Acceding to the demands of fair housing community activists, Massachusetts Governor Deval Patrick has rejected Senate Bill 1987, An Act Clearing Titles to Foreclosed Properties. The bill would have cleared title of homes affected by defective foreclosures with a one year waiting period from enactment of the bill while giving homeowners three years to challenge wrongful foreclosures. The Governor filed an amendment to the bill, raising the statute of limitations for homeowners to challenge foreclosures from 3 years in the current bill to 10 years. The Senate and House are unlikely to agree on such an absurdly long statute of limitations, so Patrick’s action should effectively kill the bill.
This is truly devastating news for the thousands of innocent homeowners who are stuck with bad title due to botched foreclosures.
The bill had cleared the Senate and House with near unanimous support. The bill also received favorable press in the Worcester Telegram and Boston Globe. The bill preserves the right to challenge foreclosures and sue the banks, while helping innocent homeowners stuck with bad title. Despite this, organizations such as the Massachusetts Alliance Against Predatory Lending and activist Grace Ross were successful in getting Governor Patrick on their side.
The Governor’s statement accompanying his action on the bill states as follows:
Massachusetts is emerging from a period of far too many foreclosures, on far too many families, and in far too many communities facing significant economic challenges. It is no secret that, too often, the foreclosure was not properly effectuated. The entity purporting to foreclose did not have the legal authority to do so. The effect of these impermissible foreclosures has been lasting. Families were improperly removed from their homes. Buyers who later purchased the property — or, at least, believed they had done so — are now faced with title questions. Many of these buyers were investors, but many are now homeowners themselves. I commend the Legislature’s effort to address these problems. But I believe the proposed three year period is insufficient. A family improperly removed from its home deserves greater protection, and a meaningful opportunity to claim the right to the land that it still holds. The right need not be indefinite, but it should extend for longer than three years. Certainty of title is a good thing — it helps the real estate market function more smoothly, which ultimately can help us all. But this certainty should not come at the expense of wrongly displaced homeowners or, at least, not until we have put this period further behind us.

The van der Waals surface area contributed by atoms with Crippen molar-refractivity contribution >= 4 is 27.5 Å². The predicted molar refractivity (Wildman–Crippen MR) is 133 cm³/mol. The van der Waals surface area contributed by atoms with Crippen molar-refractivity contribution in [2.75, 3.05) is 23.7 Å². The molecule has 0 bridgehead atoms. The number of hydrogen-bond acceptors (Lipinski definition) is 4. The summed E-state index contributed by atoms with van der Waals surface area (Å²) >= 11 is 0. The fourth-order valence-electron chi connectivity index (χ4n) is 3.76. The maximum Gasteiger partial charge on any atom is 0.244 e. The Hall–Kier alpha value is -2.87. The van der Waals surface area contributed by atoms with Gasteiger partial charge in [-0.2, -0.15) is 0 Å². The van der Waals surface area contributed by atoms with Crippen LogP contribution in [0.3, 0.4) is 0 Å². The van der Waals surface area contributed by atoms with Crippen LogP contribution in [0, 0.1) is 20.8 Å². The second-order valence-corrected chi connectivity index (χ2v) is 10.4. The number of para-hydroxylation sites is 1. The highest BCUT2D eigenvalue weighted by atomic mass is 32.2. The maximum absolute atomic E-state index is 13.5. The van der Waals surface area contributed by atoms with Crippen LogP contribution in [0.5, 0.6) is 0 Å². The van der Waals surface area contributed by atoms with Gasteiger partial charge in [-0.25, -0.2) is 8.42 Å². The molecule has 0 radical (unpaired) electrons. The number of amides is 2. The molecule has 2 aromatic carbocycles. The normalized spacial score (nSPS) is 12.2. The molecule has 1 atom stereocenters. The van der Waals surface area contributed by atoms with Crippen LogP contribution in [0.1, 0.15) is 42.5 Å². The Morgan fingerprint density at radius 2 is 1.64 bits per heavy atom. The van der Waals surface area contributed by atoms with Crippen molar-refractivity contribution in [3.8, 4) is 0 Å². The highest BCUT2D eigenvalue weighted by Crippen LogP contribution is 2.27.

As a long time supporter of this bill, I am truly disheartened at this result. I thought the bill did a great job in balancing the rights of innocent home buyers who are stuck with unsellable properties through no fault of their own with the rights of folks who are fighting foreclosures. A three year statute of limitation — which is the same length for malpractice and personal injury claims — is a reasonable amount of time to mount a challenge to a foreclosure, especially when debtors have many months prior notice before a foreclosure sale. The people who would have benefited from this bill are everyday people who bought properties out of foreclosure, put money into them and improved them. I have personally assisted several of these families. Everyone agrees that the banks are largely at fault for the mess left behind with the foreclosure crisis but why put the rights of those who don’t pay their mortgages above those who do? I will never understand this rationale. Perhaps that’s why I could never be in politics!
So where do we go from here? I honestly don’t know. Fortunately, the Land Court recently issued a ruling which may help clear some of these toxic titles. Maybe the legislation will get another chance at the next session or when Patrick leaves office at the end of the year.